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I personally prefer to play by ear.  Whether playing a song/piece from memory, improvising off the top of my head, or jamming with others and having some fun with variations of a number we all know, music for me is always made up of sounds.  To me, the ideal is to go from memory or idea to fingers producing notes on the instrument with no more thought necessary than if I were whistling or humming it.

Sure, notation is handy sometimes.  Very useful stuff.  But which notation system is used is largely a matter of taste and what the song/piece is available in, and which is better known or more convenient to a given project or group.  Each of them have their advantages and disadvantages, and I don't believe in any such thing as "one true and only best way".  Whatever works for somebody is fine. 

If I run across a piece or arrangement that I am curious about and where I can't find a good recording of it, I can use pretty much any notation system mentioned here so far (and a few others) if that is what the piece is in.  From that, I can get the notes and an idea of the song/piece.  But that is just the start.  To play it with some expression and feeling that are (so far as I am able) true to the ideas of the piece is what will take the time and work.  In that process, one can also figure out the best "positions" and any tricks to use when playing it.  When I am done with all that, I won't need it written down any more.  I will "have it by heart".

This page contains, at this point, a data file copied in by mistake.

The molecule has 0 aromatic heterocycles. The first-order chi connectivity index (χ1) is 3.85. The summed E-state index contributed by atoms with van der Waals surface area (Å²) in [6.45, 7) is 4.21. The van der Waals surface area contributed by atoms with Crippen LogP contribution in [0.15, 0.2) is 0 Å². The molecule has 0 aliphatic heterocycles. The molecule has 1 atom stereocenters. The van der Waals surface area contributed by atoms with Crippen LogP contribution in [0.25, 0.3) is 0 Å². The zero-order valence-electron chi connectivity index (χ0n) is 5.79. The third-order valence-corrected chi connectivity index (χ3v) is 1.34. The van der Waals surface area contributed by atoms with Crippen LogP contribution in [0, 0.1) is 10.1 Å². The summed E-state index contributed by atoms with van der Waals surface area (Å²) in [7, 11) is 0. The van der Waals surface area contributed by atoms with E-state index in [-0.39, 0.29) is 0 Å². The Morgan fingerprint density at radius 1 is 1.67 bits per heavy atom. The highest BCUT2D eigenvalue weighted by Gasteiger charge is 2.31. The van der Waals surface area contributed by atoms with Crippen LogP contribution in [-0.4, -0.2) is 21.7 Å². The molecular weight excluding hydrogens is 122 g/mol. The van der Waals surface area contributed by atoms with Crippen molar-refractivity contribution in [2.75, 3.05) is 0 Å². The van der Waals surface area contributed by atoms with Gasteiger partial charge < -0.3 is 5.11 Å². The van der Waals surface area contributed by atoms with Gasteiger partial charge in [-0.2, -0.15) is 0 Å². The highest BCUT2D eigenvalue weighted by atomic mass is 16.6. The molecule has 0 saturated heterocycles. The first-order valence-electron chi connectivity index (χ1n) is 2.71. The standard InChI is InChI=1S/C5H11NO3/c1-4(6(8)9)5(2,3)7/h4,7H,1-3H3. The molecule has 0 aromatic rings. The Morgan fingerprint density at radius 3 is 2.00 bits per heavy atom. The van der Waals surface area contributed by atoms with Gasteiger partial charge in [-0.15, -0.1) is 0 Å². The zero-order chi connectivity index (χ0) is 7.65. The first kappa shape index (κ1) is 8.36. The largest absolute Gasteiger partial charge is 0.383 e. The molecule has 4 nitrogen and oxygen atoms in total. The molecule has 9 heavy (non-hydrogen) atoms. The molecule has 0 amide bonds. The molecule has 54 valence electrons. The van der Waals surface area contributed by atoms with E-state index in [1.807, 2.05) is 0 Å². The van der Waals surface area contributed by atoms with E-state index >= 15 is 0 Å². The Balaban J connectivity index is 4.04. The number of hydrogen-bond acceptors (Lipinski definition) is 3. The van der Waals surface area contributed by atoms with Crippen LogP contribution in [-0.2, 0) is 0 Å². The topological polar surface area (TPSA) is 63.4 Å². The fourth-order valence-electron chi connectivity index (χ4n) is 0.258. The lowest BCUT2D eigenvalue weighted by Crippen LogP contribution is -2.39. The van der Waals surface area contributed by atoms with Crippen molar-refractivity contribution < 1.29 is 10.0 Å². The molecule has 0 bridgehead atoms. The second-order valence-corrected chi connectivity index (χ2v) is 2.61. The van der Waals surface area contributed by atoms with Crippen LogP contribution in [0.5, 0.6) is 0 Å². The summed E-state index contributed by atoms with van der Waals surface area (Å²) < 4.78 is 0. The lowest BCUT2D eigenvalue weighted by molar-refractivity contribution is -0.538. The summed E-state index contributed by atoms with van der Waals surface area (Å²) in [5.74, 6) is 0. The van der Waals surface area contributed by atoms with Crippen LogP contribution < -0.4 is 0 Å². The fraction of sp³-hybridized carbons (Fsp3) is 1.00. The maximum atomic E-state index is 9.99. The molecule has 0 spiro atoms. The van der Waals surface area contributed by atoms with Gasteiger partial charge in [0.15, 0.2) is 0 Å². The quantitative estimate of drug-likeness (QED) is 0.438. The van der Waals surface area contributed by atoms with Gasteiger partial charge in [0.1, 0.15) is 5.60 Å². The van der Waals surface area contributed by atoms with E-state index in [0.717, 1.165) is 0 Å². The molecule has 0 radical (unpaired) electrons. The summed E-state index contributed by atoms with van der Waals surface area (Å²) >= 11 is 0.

To me, personally, the ability to just get through a song or piece and hit no wrong notes isn't a goal where I take any great pride in managing it.  It is just a step to learning the piece.  Getting the feel and sound I want for it at a given moment is more what I am ultimately after. 

 

@polkat: I don't agree with the "great advantages" of standard notation.  On violin and some other instruments, it has a notable drawback, in fact.  There is no way in basic standard notation to indicate if the A note that is desired is an A note played on the D string with the 4th finger (in "first position") or the open A string.  Or further up the neck on the G string, for that matter.  Those notes sound a bit different, since they contain different harmonic content and in the case of the open A, it lacks the damping/softening effect of a finger.  Since they sound slightly different, one might use any of them at any point where that particular A is needed in the melody to get the actual sound and feel one wants.